Yokai

Boy’s Miyamairi Ceremonial Kimono with Depictions of Momotaro and Defeated Demons, Edo period (1603-1868), fabric, indigo, and other natural pigment

Museum of International Folk Art, 706 Camino Lejo, 505-476-1200, international folkart.org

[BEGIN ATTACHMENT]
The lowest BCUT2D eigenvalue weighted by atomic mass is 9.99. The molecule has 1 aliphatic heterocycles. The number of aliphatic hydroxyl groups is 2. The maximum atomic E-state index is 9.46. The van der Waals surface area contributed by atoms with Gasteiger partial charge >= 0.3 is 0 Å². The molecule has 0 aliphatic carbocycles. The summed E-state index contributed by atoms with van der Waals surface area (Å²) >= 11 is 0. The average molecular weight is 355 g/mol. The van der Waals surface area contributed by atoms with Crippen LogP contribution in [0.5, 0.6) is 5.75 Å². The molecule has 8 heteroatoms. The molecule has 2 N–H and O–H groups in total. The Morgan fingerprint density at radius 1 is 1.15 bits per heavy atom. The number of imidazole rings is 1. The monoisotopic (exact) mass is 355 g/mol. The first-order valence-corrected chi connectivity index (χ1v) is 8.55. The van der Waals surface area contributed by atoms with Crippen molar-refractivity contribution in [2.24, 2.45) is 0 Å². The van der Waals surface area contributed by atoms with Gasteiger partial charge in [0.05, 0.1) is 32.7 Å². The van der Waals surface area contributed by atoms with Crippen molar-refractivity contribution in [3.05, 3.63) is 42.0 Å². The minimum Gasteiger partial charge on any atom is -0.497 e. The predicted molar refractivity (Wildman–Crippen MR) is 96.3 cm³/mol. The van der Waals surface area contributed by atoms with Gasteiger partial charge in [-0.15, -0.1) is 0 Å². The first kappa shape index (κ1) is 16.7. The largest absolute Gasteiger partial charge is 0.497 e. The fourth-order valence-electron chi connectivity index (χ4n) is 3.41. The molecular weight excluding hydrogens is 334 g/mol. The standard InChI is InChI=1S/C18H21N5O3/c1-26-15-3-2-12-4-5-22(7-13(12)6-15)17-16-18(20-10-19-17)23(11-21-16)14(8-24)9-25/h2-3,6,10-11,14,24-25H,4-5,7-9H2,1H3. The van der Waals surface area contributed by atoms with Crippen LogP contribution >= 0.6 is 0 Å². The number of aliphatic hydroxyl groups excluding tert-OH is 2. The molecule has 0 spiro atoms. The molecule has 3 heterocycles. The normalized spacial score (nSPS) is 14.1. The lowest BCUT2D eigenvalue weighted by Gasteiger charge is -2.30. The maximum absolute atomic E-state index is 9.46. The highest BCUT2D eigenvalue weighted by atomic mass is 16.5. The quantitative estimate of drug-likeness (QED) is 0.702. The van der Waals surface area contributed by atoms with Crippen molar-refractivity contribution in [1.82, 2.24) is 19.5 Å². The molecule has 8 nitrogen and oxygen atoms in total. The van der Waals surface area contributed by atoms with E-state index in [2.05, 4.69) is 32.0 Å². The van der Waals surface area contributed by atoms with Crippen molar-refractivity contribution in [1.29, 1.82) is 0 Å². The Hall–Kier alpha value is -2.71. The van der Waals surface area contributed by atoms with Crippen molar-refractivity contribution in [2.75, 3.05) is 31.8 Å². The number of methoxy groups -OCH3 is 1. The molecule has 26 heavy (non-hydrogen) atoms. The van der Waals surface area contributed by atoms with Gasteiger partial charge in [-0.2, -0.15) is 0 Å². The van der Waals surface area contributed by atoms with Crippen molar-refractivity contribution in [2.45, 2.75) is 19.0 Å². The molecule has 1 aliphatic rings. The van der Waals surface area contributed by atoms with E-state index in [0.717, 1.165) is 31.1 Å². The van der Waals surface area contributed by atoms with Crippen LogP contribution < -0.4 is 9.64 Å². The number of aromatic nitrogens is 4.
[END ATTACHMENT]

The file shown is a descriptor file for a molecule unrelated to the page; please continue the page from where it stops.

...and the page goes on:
In December, the museum opened one of the first large-scale exhibitions in the United States on the subject of Japanese supernatural beings, such as ghosts, demons, ogres, shape-shifters, and monsters. Collectively known as yokai, these beings were referenced in historic religious texts and art. But they became popular characters in their own right, possibly as early as the Muromachi period (1392-1573), and remain influential in Japanese pop culture today. Yokai can be found in comics, theatrical productions, movies, festivals, and more. An online version of the exhibition, Yokai: Ghosts and Demons of Japan, is now available at yokai.moifa.org or through the museum’s exhibition page on its website. The online version is ongoing. The onsite exhibition remains on view through Jan. 16, 2022 (currently, all New Mexico state museums are closed due to the spike in CoViD cases).

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